Haute Route Training Plan Step 2: Build weekly plan using periodization & Where am I so far?

To train for the Haute Route 2013 challenge, I designed a training plan through a hierarchical 3-step process working backwards from the ultimate goal.  Step 1 defined the aggregate training goal as simulating a training stress score of 250/day (1700-1800 for the 7 days). This blog is about the second step:

Step 2: Build the training plan by week using periodization

Training should increase over time (start easy and build your way up, just like marathon runners do).  I decided to follow the well-tested periodization technique that goes through 4 stages: global training (during winter), base, build, peak.

Each stage is divided into cycles of three weeks that become consistently harder than the previous cycle (and typically contain an “overload” week to stress the system) and that are followed by one week of active recovery.

The HR website (can’t find the original link anymore!) suggested the following:


This plan is aggregate: it only shows “hours per week” and it was puzzling to me at first how to interpret them.  So for quite some time, I didn’t take them very seriously nor had to at the beginning. But with the build up starting, I recently followed my quantification and reasoning in step 1 and figured that the 18 hours in the graph correspond to hard threshold hours.  Now I can convert those hours per week into TSS goals per week:

Step 2 thus concludes by simply multiplying the hours in the graph above by 100 to arrive at a weekly training goal in terms of TSS per week.

Where am I so far?  The value of CTL!

As shown below, my first build up cycle (“Cycle 3) is done and I am now enjoying a well-deserved recovery week.  Before that, I tried my best to fit the workload with my work and travel schedule and was happy to get some climbing in.


How can I assess how close I am to my goal of training the body to deal with a workload of 250 TSS/day?  The answer lies into a second metric: Chronic Training Load (CTL) which represents your long term response to daily (varying) training load.  When subjected to a daily TSS load the body adapts and decays.  Exercise scientists have shown that this response is well captured if CTL is calculated as the exponentially-smoothed moving-averaged training load over 6 weeks (42 days):

Chronic Training Load = [Todays TSS * (1-e^(-1/42)] + {Yesterdays CTL * (e^(-1/42)]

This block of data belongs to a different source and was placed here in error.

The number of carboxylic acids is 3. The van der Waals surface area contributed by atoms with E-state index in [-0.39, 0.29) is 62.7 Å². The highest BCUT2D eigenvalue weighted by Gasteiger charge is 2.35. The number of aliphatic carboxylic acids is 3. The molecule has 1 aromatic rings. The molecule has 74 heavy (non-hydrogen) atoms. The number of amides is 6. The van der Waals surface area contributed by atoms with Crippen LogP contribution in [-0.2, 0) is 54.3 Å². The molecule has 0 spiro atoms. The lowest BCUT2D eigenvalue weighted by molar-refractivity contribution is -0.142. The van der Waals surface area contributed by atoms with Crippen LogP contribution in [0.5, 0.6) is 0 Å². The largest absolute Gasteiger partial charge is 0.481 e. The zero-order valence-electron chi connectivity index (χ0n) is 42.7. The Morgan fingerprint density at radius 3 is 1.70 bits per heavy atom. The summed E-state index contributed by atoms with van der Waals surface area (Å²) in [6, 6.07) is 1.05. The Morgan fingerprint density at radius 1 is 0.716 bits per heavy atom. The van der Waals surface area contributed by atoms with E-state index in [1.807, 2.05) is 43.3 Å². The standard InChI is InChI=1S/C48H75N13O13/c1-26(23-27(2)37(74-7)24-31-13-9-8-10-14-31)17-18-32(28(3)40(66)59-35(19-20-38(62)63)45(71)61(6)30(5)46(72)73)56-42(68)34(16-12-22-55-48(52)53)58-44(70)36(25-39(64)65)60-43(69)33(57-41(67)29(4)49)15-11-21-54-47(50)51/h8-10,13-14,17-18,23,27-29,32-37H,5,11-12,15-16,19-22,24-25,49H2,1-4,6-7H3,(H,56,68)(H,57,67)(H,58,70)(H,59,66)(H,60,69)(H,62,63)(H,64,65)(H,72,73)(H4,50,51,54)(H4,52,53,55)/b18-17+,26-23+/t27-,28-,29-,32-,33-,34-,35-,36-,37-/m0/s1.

If your TSS were constant over time, your CTL would converge towards that TSS value. If TSS exceeds CTL, then CTL will rise as must happen during build-up; otherwise it falls.

CTL represents your “fitness.” The whole trick of training is to estimate CTL’s convergence speed, using the decay factor e^(-1/42), and design the start and intensity of the training such that CTL reaches the goal in time.  (And, in parallel, working on “form” which is measured by Training Stress Balance–more in later blogs.)

We can now state whether I am on track more precisely:

My goal is CTL = 250 TSS/day by Aug 18, 2013.

Comparing my current CTL of 116 with 250 tells me a still have a long way to go… But can I get there?  I can forecast my CTL evolution using the equation above and also solve for the daily required TSS to reach the goal: the answer is an aggressive training schedule of 260 TSS each day. (Accounting for specific rest days and recovery weeks, one could get a better (and higher) estimate of required TSS but you see the logic.)


Conclusion: my goal of CTL of 250 by mid august is reachable with training 260 TSS each day.

But this will be super tough: The demands of the three coming build cycles are scary because they are pushing me way beyond my regular workload.  For example, my second overload week (starting in 10 days) requires a TSS of 1500. For me, this represents an energy expenditure of roughly 15,000kJ or 2,500kJ for 6 days in a row.  Given that a TSS of 1171 took me 18hrs42 in week 18, I “earn” about 63 TSS points per average training hour (recall, the best you can earn is 100 for an hour at your max) and will have to plan on 24hrs in the saddle to reach 1500 TSS points…   10hrs during the weekend still leaves 14 hours to be filled from 5:30am on weekdays before work. This is becoming a second job!  Luckily the end is in sight: there is only 13 weeks left…

To achieve the coming training goals, I will need to follow a specific daily plan, which is step 3 and the topic of my next blog.

This entry was posted in Cycling, Haute Route and tagged , , , . Bookmark the permalink.

2 Responses to Haute Route Training Plan Step 2: Build weekly plan using periodization & Where am I so far?

  1. Gerry says:

    Intriguing stuff! I’m interested to know how you did, even now that it’s after the fact!

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